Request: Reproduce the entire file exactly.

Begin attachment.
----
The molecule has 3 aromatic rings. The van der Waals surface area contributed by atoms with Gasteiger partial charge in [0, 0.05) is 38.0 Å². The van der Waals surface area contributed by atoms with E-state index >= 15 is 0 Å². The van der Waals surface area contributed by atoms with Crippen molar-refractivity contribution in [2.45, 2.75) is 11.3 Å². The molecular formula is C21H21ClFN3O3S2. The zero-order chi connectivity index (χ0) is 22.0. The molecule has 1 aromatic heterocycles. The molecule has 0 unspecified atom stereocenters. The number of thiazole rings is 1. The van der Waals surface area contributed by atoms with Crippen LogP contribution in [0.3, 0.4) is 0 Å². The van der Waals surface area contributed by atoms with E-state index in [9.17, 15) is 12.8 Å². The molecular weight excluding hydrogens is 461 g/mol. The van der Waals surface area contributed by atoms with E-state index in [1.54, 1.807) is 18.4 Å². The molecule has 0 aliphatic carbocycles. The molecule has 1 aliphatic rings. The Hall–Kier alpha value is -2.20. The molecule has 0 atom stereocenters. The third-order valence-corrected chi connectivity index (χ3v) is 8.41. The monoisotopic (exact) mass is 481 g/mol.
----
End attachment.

The molecule has 3 aromatic rings. The van der Waals surface area contributed by atoms with Gasteiger partial charge in [0, 0.05) is 38.0 Å². The van der Waals surface area contributed by atoms with E-state index >= 15 is 0 Å². The van der Waals surface area contributed by atoms with Crippen molar-refractivity contribution in [2.45, 2.75) is 11.3 Å². The molecular formula is C21H21ClFN3O3S2. The zero-order chi connectivity index (χ0) is 22.0. The molecule has 1 aromatic heterocycles. The molecule has 0 unspecified atom stereocenters. The number of thiazole rings is 1. The van der Waals surface area contributed by atoms with Crippen LogP contribution in [0.3, 0.4) is 0 Å². The van der Waals surface area contributed by atoms with E-state index in [9.17, 15) is 12.8 Å². The molecular weight excluding hydrogens is 461 g/mol. The van der Waals surface area contributed by atoms with E-state index in [1.54, 1.807) is 18.4 Å². The molecule has 0 aliphatic carbocycles. The molecule has 1 aliphatic rings. The Hall–Kier alpha value is -2.20. The molecule has 0 atom stereocenters. The third-order valence-corrected chi connectivity index (χ3v) is 8.41. The monoisotopic (exact) mass is 481 g/mol.